Understanding Albuquerque’s Pet Leash Laws and Responsibilities

Albuquerque Animal Protection Services is raising awareness about the city’s pet leash laws to ensure the safety of pets and residents. Lieutenant Erin McKay appeared on New Mexico Living to detail the Duke City’s pet ownership ordinance.

The HEART Ordinance mandates that all pets must be on a leash shorter than 8 feet when in public places or on city streets. This law is designed to protect pets and those around them. Find the source at krqe

However, Albuquerque also provides designated dog parks where pets can run and play off-leash, complete with shade and water.

In addition to leash laws, the ordinance requires all dogs over 6 months and cats over 5 months to be spayed or neutered, unless owners obtain a $50 “intact animal permit.”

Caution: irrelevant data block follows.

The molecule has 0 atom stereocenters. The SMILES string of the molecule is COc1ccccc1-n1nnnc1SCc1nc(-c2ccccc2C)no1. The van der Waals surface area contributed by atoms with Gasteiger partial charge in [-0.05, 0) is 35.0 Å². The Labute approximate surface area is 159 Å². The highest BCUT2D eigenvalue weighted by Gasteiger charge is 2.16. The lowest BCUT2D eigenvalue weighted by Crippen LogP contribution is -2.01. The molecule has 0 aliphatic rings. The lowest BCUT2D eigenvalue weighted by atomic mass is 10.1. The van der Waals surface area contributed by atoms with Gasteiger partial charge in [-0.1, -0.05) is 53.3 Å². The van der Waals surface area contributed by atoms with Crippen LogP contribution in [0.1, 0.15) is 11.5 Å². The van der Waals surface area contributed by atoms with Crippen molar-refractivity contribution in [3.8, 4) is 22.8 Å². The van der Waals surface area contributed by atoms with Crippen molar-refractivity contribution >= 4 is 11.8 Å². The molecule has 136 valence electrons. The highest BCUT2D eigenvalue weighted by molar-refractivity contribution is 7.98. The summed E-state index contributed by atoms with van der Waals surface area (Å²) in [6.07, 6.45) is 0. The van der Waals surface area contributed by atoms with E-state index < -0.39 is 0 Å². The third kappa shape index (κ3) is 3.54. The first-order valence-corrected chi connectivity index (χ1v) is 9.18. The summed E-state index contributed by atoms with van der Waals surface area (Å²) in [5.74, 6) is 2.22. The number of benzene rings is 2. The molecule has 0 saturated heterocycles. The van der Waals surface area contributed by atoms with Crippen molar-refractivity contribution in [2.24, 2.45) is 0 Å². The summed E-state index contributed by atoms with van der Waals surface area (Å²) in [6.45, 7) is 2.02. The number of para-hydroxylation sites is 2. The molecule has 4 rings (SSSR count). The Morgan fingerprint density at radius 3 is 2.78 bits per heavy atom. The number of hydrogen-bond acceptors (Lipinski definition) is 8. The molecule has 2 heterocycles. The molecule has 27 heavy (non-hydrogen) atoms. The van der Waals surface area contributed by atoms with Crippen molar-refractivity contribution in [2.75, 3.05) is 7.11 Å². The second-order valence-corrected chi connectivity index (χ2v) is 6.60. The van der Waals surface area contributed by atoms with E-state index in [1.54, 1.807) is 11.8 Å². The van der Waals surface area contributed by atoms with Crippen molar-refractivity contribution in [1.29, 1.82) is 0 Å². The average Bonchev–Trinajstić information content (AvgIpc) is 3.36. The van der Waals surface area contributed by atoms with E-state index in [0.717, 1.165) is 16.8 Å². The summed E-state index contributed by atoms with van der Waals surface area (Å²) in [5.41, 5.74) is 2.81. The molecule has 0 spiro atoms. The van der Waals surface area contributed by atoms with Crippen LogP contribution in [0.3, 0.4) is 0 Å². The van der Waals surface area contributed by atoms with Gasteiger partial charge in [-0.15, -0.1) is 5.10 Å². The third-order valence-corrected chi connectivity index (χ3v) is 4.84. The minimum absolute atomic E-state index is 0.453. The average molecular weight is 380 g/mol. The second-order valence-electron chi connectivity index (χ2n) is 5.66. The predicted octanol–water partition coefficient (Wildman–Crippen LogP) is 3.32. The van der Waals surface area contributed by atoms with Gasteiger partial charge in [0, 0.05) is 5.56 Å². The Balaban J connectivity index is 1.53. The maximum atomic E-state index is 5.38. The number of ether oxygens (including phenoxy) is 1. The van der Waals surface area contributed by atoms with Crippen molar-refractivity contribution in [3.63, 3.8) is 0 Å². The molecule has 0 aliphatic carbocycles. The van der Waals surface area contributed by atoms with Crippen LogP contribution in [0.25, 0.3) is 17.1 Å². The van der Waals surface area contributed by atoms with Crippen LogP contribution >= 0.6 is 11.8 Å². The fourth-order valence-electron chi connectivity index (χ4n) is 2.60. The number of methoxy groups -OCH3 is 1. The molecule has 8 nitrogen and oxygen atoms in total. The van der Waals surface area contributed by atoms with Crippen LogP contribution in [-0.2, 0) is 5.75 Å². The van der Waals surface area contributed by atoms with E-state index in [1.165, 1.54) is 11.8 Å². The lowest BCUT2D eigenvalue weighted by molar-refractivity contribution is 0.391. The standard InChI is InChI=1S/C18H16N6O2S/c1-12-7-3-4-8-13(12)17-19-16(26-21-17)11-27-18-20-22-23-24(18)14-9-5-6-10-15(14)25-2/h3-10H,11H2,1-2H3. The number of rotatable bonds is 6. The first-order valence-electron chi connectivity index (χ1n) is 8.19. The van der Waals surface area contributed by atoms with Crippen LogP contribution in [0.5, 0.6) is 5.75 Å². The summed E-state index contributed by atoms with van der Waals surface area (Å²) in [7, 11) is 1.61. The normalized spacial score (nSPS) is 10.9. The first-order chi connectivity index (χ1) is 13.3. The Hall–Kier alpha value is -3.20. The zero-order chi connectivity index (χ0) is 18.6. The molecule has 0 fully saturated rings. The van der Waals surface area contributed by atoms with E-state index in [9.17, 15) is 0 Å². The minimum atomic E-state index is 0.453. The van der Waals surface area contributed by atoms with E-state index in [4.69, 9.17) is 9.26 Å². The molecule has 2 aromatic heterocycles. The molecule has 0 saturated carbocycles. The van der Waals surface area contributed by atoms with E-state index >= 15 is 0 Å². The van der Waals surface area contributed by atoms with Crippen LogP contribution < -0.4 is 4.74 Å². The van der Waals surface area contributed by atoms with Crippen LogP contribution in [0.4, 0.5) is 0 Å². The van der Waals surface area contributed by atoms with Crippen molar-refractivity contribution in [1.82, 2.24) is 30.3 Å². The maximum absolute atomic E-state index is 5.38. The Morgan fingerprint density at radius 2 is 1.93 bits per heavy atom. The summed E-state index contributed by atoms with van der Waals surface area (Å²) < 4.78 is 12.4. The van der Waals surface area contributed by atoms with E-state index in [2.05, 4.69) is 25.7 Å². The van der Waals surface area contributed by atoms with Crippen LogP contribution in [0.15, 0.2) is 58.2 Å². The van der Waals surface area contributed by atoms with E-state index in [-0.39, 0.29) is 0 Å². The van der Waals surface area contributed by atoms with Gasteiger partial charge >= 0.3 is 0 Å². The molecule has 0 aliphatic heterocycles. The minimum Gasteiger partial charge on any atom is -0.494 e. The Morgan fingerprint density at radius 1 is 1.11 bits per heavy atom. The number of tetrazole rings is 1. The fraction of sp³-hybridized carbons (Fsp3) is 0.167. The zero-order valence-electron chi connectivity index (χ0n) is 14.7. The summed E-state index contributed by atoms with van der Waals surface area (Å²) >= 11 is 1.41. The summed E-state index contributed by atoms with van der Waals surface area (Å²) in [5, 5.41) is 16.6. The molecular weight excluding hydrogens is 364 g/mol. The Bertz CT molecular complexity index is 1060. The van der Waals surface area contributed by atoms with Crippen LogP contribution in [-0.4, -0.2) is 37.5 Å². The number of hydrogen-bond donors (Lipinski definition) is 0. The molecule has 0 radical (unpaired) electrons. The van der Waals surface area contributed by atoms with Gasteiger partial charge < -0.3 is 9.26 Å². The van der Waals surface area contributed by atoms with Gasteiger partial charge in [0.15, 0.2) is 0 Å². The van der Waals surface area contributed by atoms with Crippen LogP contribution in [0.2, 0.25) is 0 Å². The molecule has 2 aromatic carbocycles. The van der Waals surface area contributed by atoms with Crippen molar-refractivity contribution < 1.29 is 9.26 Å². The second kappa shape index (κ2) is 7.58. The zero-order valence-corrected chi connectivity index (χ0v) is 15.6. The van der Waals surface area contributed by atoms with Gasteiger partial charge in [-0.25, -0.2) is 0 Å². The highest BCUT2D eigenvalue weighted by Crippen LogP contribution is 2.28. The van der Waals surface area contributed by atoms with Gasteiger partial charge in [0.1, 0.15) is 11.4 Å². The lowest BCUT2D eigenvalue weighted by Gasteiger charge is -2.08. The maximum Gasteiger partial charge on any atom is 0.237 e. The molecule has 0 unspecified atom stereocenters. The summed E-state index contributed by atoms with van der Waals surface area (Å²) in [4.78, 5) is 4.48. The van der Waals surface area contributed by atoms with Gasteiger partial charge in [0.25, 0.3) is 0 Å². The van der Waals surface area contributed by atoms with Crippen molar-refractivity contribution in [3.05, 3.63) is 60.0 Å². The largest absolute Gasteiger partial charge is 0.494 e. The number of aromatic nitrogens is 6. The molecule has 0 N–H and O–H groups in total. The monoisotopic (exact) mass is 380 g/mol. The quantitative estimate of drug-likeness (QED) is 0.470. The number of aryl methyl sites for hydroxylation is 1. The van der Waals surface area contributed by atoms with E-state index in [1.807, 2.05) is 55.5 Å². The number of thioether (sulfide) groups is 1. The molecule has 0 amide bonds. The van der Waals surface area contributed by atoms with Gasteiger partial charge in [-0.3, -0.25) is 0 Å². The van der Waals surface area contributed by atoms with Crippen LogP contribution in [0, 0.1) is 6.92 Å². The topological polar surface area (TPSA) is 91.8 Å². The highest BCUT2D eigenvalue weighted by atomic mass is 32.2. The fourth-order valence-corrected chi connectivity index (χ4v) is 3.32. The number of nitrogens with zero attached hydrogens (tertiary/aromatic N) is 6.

Microchipping is also mandatory, and Albuquerque Animal Welfare is offering free microchipping and custom tags for pets until July 3, 2024.

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Residents can own up to six pets, with no more than four dogs. While pet registration with the city is no longer required, all pets must be vaccinated, spayed or neutered, and microchipped.

The city has also established standards of care, including providing shelter, shade, clean water, nutritious food, and maintaining clean living conditions for pets.

Violations of the ordinance can result in civil penalties ranging from $200 to $500, with repeated offenses potentially leading to criminal charges. The goal is to ensure all pets receive proper care and protection within the community.

For more information on Albuquerque’s pet ownership laws and resources, visit the city’s Animal Welfare Department website.

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